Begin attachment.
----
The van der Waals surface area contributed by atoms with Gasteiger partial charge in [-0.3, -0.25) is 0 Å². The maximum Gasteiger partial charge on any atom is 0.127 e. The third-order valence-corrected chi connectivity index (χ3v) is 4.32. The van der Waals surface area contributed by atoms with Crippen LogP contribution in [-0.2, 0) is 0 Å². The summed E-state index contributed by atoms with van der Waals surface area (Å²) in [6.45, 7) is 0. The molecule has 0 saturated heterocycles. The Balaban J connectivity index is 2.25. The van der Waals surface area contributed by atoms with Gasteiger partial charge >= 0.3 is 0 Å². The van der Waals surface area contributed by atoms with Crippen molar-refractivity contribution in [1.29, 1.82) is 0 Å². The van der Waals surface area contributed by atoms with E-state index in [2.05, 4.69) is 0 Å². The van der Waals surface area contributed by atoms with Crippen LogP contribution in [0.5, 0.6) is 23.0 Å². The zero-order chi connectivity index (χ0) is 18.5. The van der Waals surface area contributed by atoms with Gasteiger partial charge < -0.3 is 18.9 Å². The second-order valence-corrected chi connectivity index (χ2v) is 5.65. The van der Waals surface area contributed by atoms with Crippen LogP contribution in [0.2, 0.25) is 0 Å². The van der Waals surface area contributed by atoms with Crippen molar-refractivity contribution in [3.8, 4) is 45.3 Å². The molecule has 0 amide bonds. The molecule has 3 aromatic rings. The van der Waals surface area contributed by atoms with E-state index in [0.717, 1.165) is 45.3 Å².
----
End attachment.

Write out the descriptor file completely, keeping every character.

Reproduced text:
The van der Waals surface area contributed by atoms with Gasteiger partial charge in [-0.3, -0.25) is 0 Å². The maximum Gasteiger partial charge on any atom is 0.127 e. The third-order valence-corrected chi connectivity index (χ3v) is 4.32. The van der Waals surface area contributed by atoms with Crippen LogP contribution in [-0.2, 0) is 0 Å². The summed E-state index contributed by atoms with van der Waals surface area (Å²) in [6.45, 7) is 0. The molecule has 0 saturated heterocycles. The Balaban J connectivity index is 2.25. The van der Waals surface area contributed by atoms with Gasteiger partial charge >= 0.3 is 0 Å². The van der Waals surface area contributed by atoms with Crippen molar-refractivity contribution in [1.29, 1.82) is 0 Å². The van der Waals surface area contributed by atoms with E-state index in [2.05, 4.69) is 0 Å². The van der Waals surface area contributed by atoms with Crippen LogP contribution in [0.5, 0.6) is 23.0 Å². The zero-order chi connectivity index (χ0) is 18.5. The van der Waals surface area contributed by atoms with Gasteiger partial charge < -0.3 is 18.9 Å². The second-order valence-corrected chi connectivity index (χ2v) is 5.65. The van der Waals surface area contributed by atoms with Crippen LogP contribution in [0.2, 0.25) is 0 Å². The van der Waals surface area contributed by atoms with Crippen molar-refractivity contribution in [3.8, 4) is 45.3 Å². The molecule has 0 amide bonds. The molecule has 3 aromatic rings. The van der Waals surface area contributed by atoms with E-state index in [0.717, 1.165) is 45.3 Å².